City of SLO approves grant funding for diversity, equity programs
This summer during the Black Lives Matter protests, the city of San Luis Obispo created a diversity task force, with a goal of making the city more inclusive. Now, the city is provided grant funding for local nonprofits and programs.
The Diversity, Equity and Inclusion Task Force has selected eight nonprofits to receive a portion of $109,800 in grant money. Task force chairman Amman Asfaw said out of the 20 nonprofits that applied, those selected are focused on the most pressing needs.
“All of the organizations were very deserving of grant money," Asfaw said. "But, you just have to look at the current moment and context we are in for the city and you have to ask yourself ‘what is it that SLO needs right now?'"
Asfaw said those immediate needs include nonprofits that support the arts, health care, education and literacy.
Rebecca Brogdon is with SLO Noor, a foundation that provides free medical care to uninsured individuals. She said its $20,000 grant will help provide bilingual health and supportive health services.
“About 75 percent of our patients are people of color and about 60 percent are Spanish-speaking," Brogdan said. "So this is primarily affecting low-income, rural farm working and Hispanic populations.”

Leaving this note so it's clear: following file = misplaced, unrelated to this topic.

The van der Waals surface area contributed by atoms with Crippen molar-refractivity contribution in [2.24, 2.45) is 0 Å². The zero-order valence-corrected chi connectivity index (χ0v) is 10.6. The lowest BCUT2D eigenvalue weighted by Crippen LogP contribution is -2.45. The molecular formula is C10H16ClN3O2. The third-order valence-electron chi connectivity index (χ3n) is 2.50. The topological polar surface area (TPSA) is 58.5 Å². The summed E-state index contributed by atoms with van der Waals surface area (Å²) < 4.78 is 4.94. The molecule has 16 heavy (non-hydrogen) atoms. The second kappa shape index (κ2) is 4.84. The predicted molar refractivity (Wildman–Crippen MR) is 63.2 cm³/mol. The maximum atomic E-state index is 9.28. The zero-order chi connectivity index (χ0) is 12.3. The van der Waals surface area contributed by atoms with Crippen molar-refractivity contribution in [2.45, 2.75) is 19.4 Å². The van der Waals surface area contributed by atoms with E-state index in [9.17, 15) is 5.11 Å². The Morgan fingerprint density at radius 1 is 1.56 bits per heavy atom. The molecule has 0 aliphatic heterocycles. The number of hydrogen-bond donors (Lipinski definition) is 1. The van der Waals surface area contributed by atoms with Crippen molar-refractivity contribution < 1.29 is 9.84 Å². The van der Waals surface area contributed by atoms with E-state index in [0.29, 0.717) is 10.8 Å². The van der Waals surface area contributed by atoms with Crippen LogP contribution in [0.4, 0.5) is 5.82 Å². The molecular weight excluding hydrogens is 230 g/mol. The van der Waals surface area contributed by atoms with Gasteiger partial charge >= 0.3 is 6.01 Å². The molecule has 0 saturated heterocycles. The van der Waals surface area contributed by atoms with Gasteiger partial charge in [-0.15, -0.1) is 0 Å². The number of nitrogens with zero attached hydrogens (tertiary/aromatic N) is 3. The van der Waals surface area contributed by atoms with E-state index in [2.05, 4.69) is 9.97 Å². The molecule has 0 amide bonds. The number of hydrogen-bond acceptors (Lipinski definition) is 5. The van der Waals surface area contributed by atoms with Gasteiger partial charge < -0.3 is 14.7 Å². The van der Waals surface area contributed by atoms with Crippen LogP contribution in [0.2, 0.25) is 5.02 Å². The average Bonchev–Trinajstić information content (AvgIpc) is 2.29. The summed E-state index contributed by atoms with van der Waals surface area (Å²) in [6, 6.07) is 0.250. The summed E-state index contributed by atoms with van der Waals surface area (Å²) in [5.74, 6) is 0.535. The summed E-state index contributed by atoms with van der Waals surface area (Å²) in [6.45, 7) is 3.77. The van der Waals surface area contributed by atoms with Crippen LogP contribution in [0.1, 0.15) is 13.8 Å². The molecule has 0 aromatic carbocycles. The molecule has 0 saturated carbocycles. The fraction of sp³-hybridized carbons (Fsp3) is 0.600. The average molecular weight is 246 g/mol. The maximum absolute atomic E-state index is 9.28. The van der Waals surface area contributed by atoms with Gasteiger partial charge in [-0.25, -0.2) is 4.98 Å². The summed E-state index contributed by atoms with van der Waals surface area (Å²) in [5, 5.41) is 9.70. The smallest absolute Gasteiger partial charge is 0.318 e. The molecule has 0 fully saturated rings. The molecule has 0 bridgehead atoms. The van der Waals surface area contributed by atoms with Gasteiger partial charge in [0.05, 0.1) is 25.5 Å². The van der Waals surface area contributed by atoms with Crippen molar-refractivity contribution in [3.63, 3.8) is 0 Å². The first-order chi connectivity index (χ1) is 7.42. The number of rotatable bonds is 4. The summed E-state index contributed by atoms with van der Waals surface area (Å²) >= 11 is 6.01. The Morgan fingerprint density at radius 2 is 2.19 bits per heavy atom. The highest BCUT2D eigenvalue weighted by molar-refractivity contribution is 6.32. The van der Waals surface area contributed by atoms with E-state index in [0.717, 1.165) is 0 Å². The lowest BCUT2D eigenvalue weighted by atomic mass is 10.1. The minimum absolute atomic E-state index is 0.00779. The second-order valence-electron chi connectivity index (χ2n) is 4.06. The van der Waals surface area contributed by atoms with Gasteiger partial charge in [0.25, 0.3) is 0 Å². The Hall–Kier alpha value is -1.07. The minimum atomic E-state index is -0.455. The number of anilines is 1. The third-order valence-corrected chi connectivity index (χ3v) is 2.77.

$10,000 will go to Literacy for Life, a nonprofit that provides free one-on-one tutoring services for individuals learning English as a second language.
Executive Director Bernadette Bernadi said the grant comes at a crucial time, with the pandemic.
“We serve people that are now one of the pop words, essential workers," Bernadi said. "Many of the people we serve..are out on the front lines helping us all be able to live within this challenging time that we are living in.”
$3,200 will go to One Cool Earth, a nonprofit which helps students throughout SLO County and Northern Santa Barbara County learn about farming practices through school gardens.
Executive Director Dylan Jones said this money will help translate the organization's curriculum for Spanish-speaking students, something they couldn’t offer before.
“Something that stuck with me that [San Luis Obispo] Mayor Harmon said was ‘this isn’t a cure, it’s not the fix-all,’" Jones said. "So for us, we understand there are a lot of other barriers to what we do, but at least if we can offer our lessons in Spanish as well, it's just a great first step in what we can do.”
Other grant recipients include RACE Matters SLO, Central Coast Coalition for Undocumented Student Success, SLO International Film Festival, Diversity Coalition of San Luis Obispo and the SLO Repertory Theater.